When studying sacramental theology, one of the first principles that you learn is everyone has the natural right to marry. This does not mean that everyone is entitled to a Christian marriage and can marry anyone, whenever or wherever they want.
This attitude becomes crystal clear when talking to young people. They unfortunately do not understand that marriage is not a private choice or event. The couple, and thus the family, is the most basic building block of society. The community desires to have assurances that this marriage will be stable and beneficial to not only the couple/family but to those whom they will come in contact with. Frankly, society also has a financial stake in the marriage. If something goes wrong, it is society that flips the bill for the court costs, counseling, and the array of other provisions that are necessary to assist the individuals and/or families reintegrate with the emotional wounds.
The Holy Father this week also shed some light on this as he addressed the Apostolic Tribunal of the Sacred Roman Rota – the highest court in the Church. Vatican Radio captures his comments as such:
The“right” to Christian marriage requires serious preparation says Pope
On Saturday Pope Benedict XVI delivered his annual address to the Roman Rota, marking the beginning of the juridical year.
The Apostolic Tribunal of the Sacred Roman Rota is the highest of the Church, as such its main function is that of a third-instance appellate tribunal. Dominating its case load are petitions seeking the issuance of adecree of nullity , and with this is mind Pope Benedict XVI dedicated his address to the Rota’s auditors, officers and judges, to the issue of marriage.
Faced with the current crisis of the family, he called for “the greatest pastoral care” in the preparation for and admission to the marriage, noting that the pre-marriage courses, the examination of the spouses, publication of bans and other appropriate investigations are often seen as purely formal obligations.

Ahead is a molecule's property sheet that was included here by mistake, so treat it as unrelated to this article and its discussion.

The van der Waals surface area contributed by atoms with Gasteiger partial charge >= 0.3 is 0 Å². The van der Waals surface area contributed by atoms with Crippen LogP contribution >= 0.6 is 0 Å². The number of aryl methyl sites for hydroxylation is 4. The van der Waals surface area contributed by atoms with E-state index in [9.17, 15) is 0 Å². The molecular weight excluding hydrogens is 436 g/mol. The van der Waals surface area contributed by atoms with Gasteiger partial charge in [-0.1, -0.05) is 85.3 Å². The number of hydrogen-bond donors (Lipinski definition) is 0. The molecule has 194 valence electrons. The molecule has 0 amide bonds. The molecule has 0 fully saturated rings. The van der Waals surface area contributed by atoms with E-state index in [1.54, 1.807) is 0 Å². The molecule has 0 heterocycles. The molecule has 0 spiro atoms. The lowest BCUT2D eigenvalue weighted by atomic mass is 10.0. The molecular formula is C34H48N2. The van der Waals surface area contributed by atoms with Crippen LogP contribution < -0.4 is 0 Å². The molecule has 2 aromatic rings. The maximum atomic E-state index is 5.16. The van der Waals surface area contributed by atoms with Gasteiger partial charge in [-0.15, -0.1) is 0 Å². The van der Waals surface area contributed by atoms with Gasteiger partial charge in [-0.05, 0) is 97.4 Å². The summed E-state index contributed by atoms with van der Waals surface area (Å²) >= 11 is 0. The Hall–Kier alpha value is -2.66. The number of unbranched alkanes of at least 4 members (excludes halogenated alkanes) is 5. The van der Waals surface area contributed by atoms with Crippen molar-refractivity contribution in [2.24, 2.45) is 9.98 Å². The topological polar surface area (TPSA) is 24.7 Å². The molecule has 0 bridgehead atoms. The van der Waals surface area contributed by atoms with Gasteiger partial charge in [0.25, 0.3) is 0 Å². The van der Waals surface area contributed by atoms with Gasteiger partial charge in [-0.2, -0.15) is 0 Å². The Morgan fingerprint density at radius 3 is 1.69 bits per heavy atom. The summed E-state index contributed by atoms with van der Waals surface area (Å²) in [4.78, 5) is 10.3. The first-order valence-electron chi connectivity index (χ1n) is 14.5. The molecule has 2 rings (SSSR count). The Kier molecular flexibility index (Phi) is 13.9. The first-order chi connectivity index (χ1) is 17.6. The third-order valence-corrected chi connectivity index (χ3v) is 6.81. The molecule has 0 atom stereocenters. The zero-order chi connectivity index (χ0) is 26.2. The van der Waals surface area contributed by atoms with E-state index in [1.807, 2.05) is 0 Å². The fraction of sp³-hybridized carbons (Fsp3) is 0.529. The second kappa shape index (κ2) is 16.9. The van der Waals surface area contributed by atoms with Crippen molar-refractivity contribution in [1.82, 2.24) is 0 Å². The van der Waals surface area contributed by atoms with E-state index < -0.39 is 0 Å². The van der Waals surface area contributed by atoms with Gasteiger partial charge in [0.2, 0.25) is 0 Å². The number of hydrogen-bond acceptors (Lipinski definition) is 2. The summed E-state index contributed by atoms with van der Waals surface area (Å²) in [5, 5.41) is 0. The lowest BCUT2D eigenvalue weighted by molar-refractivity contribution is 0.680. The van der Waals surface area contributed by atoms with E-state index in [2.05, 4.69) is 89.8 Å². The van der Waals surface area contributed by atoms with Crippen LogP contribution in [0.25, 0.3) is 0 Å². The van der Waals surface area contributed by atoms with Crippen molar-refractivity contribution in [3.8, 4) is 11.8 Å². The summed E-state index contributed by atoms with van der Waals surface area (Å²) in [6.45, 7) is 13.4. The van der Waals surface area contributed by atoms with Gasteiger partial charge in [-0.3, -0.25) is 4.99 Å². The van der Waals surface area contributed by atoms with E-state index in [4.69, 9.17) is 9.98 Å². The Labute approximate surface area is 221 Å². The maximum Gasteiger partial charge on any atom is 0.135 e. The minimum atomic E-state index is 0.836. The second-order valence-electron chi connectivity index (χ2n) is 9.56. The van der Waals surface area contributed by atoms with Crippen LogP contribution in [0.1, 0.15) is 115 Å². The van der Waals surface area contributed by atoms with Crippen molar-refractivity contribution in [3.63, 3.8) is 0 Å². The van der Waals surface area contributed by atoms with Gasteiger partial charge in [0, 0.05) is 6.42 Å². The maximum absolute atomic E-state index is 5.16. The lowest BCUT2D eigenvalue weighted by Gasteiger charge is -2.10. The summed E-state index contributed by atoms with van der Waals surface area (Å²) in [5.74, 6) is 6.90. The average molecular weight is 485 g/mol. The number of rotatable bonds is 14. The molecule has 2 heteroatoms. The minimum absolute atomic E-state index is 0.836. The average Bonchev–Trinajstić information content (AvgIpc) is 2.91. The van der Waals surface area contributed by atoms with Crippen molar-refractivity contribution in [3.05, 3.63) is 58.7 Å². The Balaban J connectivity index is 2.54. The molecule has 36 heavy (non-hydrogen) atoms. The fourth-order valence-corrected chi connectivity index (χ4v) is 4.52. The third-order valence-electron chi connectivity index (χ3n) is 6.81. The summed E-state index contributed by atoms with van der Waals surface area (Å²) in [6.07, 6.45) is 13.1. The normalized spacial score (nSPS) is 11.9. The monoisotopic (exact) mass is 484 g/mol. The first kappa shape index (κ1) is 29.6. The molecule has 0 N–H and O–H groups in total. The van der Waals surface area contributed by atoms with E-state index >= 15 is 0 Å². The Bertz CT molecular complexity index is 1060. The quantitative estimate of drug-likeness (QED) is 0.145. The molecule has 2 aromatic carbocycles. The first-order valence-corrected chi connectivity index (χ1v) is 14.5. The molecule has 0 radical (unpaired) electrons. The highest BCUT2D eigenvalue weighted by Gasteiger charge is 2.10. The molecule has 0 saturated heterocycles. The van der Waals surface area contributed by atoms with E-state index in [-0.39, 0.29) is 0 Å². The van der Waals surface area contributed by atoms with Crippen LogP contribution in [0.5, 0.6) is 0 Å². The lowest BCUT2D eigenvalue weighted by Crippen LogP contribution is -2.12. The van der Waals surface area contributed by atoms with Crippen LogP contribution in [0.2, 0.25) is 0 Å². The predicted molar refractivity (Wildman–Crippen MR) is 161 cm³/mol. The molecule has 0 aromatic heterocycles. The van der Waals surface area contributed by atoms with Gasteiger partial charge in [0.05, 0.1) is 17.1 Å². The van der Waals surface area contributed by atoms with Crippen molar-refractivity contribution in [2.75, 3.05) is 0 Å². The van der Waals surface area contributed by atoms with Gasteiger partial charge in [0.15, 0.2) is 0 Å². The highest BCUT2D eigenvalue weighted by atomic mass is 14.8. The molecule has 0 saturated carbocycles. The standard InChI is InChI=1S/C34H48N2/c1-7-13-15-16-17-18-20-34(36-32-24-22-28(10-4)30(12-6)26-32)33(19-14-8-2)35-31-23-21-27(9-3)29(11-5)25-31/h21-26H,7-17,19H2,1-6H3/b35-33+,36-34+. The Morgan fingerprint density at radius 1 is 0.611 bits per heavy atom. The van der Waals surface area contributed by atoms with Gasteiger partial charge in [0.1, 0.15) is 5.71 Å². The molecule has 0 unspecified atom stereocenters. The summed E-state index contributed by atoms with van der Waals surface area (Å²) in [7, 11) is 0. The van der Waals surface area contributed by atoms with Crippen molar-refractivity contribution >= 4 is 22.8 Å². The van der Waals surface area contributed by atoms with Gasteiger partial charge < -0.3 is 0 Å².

“In fact – he observed – there is a widespread mentality that “in admitting couples for marriage, pastors should proceed with leniency, as the natural right of people to marry is in question”. Pope Benedict instead pointed out that the “right” to marriage in Church, “presupposes that the individuals can and intend to truly celebrate it, in the truth of its essence as taught by the Church”.
He continued “No one can claim the right to a wedding ceremony”, because “ius connubii, the right to marry”, “refers to the right to celebrate an authentic marriage”.
Admission to marriage – continued the Pope – an issue that requires “the greatest pastoral care” in the formation of the couple and in “testing their convictions regarding the obligations required for the validity of the Sacrament of Marriage. Serious discernment in this matter will avoid impulsive decisions or superficial reasons that lead two young people to take on responsibilities that they will not know how to honour”. In this context the pre-marital examination, should never be considered a mere “bureaucratic procedure”.
Pope Benedict concluded that marriage preparation is also a key tool in stopping the “vicious circle”, of the granting admission to marriage, “without adequate preparation or requirements”, on the opposing end, the granting of “a judicial declaration that sometimes just as easily, but of an opposite nature, considers marriage invalid”.